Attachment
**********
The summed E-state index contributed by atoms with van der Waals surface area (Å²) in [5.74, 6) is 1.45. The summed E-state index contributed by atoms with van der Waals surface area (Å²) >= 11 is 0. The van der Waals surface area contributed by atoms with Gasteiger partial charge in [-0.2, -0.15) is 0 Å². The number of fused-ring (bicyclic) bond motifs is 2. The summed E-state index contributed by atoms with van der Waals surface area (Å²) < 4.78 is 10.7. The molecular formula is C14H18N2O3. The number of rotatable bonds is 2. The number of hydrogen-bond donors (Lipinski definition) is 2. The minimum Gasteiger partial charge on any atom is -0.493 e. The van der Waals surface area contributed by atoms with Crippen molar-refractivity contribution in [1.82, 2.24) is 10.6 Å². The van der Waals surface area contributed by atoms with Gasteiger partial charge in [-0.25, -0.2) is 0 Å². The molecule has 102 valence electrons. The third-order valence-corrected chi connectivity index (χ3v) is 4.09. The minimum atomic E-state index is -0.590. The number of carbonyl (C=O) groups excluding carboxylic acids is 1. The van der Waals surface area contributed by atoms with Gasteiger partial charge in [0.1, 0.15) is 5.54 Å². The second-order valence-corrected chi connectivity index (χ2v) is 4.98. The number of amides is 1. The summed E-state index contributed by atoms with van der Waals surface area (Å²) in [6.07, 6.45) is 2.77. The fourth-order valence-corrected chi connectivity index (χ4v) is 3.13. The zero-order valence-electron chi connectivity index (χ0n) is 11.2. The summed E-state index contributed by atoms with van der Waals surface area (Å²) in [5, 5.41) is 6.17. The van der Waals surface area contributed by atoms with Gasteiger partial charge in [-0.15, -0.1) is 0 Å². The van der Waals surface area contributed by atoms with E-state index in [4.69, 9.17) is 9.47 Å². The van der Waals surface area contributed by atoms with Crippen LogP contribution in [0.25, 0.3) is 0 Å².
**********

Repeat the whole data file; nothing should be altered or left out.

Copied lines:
The summed E-state index contributed by atoms with van der Waals surface area (Å²) in [5.74, 6) is 1.45. The summed E-state index contributed by atoms with van der Waals surface area (Å²) >= 11 is 0. The van der Waals surface area contributed by atoms with Gasteiger partial charge in [-0.2, -0.15) is 0 Å². The number of fused-ring (bicyclic) bond motifs is 2. The summed E-state index contributed by atoms with van der Waals surface area (Å²) < 4.78 is 10.7. The molecular formula is C14H18N2O3. The number of rotatable bonds is 2. The number of hydrogen-bond donors (Lipinski definition) is 2. The minimum Gasteiger partial charge on any atom is -0.493 e. The van der Waals surface area contributed by atoms with Crippen molar-refractivity contribution in [1.82, 2.24) is 10.6 Å². The van der Waals surface area contributed by atoms with Gasteiger partial charge in [-0.25, -0.2) is 0 Å². The molecule has 102 valence electrons. The third-order valence-corrected chi connectivity index (χ3v) is 4.09. The minimum atomic E-state index is -0.590. The number of carbonyl (C=O) groups excluding carboxylic acids is 1. The van der Waals surface area contributed by atoms with Gasteiger partial charge in [0.1, 0.15) is 5.54 Å². The second-order valence-corrected chi connectivity index (χ2v) is 4.98. The number of amides is 1. The summed E-state index contributed by atoms with van der Waals surface area (Å²) in [6.07, 6.45) is 2.77. The fourth-order valence-corrected chi connectivity index (χ4v) is 3.13. The zero-order valence-electron chi connectivity index (χ0n) is 11.2. The summed E-state index contributed by atoms with van der Waals surface area (Å²) in [5, 5.41) is 6.17. The van der Waals surface area contributed by atoms with Gasteiger partial charge in [-0.15, -0.1) is 0 Å². The van der Waals surface area contributed by atoms with E-state index in [4.69, 9.17) is 9.47 Å². The van der Waals surface area contributed by atoms with Crippen LogP contribution in [0.25, 0.3) is 0 Å².